That's a good sign, because it means Zambrano plans on staying with the Cubs. Contract talks between the team and the right-hander are ongoing, and the pending sale of the Cubs by the Tribune Co., announced hours before the game, has nothing to do with his potential new deal.
"I have to pitch my game anyway," Zambrano said, dismissing any notion that the talks are a distraction. "I'm making good money this year. If I pitch good, I'll make more money. I don't worry about that, I don't worry about the contract. I just want to have a good season. The money will come."
As far as the players were concerned, Zambrano's near deal and the Tribune Co.'s announcement that it will sell the team after the 2007 season belong in the business section.
"That had no bearing on the game," Cubs first baseman Derrek Lee said. "It was kind of a news flash before the game that we thought about for 30 seconds."
Blame Aaron Harang (1-0). The Reds right-hander served up six hits over seven innings, but the Cubs couldn't seem to string them together at the right time. The only run was unearned, and aided by a throwing error by center fielder Ryan Freel.
Zambrano is an emotional pitcher. He could've been a little anxious.
"I don't know if he was over-amped, but he certainly didn't pitch very well," Piniella said. "His command was off. He threw almost 50 percent balls and strikes. Of the five runs he gave up, three of them were bases on balls and a hit batter. It wasn't a very good performance."
Zambrano (0-1) would agree. Of the 92 pitches, he threw 47 balls, 45 strikes. The right-hander led the National League in walks in 2006, and started the game where he left off by walking Freel, the leadoff batter, on four straight pitches. Dunn then launched a 1-2 cutter that didn't cut into the right-field seats to put the Reds ahead, 2-0. Dunn connected again with one out in the Reds' third, a towering 421-foot blast off a sinker that didn't sink, to make it 3-0.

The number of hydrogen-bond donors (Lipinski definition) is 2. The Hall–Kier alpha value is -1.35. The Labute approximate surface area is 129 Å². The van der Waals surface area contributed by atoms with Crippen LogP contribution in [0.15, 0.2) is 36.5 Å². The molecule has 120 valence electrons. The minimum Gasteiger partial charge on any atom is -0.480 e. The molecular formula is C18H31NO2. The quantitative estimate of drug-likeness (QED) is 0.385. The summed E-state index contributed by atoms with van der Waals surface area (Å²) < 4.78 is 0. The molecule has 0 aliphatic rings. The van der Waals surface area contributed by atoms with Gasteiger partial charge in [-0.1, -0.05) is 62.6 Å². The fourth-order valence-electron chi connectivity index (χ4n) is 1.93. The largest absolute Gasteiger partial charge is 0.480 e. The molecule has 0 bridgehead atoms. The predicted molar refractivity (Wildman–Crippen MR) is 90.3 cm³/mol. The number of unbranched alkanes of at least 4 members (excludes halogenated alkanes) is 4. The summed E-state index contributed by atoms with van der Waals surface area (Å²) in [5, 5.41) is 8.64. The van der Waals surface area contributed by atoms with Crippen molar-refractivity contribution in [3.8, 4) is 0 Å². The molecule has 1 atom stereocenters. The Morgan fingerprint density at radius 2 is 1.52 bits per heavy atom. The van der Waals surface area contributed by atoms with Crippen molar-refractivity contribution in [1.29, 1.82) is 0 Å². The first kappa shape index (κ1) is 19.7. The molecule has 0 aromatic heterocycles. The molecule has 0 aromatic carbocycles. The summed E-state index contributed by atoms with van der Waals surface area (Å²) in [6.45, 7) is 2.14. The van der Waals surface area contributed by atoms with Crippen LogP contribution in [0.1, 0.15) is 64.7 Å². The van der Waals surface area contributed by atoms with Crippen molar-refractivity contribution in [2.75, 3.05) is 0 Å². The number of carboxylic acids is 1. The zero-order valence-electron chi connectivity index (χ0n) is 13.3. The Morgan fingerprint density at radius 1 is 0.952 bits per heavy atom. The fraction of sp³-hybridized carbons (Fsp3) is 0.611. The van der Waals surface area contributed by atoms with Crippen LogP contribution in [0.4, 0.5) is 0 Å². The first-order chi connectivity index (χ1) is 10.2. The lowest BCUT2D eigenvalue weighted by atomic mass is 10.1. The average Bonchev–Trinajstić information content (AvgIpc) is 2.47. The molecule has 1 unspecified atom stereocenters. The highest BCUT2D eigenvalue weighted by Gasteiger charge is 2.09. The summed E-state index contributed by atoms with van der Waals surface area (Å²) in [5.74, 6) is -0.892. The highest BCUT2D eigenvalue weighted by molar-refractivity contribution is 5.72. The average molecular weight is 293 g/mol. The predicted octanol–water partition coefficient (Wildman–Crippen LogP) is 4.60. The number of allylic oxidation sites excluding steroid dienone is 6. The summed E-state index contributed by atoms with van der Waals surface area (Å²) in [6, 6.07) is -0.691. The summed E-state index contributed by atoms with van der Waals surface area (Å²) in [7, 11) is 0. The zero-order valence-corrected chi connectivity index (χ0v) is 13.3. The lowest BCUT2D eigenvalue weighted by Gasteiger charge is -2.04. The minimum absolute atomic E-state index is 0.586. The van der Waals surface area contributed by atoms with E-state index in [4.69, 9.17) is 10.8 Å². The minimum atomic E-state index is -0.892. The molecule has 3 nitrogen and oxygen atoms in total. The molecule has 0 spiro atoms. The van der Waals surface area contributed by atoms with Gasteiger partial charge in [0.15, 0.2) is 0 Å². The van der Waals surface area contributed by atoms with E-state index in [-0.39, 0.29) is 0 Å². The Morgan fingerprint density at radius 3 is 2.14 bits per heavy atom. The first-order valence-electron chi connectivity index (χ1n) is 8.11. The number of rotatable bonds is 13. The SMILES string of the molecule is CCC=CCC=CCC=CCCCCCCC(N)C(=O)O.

"Those were two pitches that I released bad, and he's a good hitter," Zambrano said.
The Reds loaded the bases in the fifth on a walk, hit batter and single. One out later, Zambrano walked Scott Hatteberg to force in a run, and Alex Gonzalez hit a sacrifice fly to go ahead 5-1.
"I made two or three mistakes in the game, and I paid for those," Zambrano said. "I was feeling great today. I wish I could feel all year long like I felt today and just make my pitches and get better command. Hopefully, there isn't the same umpire every day."
Wait -- is he saying home plate umpire Randy Marsh squeezed him?
"No, the only problem here is me," Zambrano said. "I have to have better command. I think I will work on my command in my next bullpen session and hopefully we can do something about it."
Cubs catcher Michael Barrett didn't want to dis Marsh either.
"I felt Zambrano made some really good pitches," Barrett said. "To keep the other team to five runs in this ballpark, especially on a day like today, is a quality start, in my opinion. Their hitters took advantage of some mistakes we made. We didn't give him a chance to get a lead. We couldn't get that one big hit or one big inning to get Harang off his comfort zone."
The game marked Piniella's return after one year in the television booth, and he maintained a positive outlook. Just because they lost the first game, it doesn't mean they'll lose the next 161.
"We are going to get off to a fast start," Piniella said. "We went out and played today, we used a few of our relievers, they threw the ball well, we played well defensively. We just didn't hit with men in scoring position, and our starting pitcher wasn't as sharp as we've seen him in the past. It's just one ballgame. We'll come out and try it again on Wednesday."
Alfonso Soriano, the Cubs' new $136 million leadoff man, wasn't discouraged either.
"I'm not worried," Soriano said. "I believe in my teammates. I think we're better than that."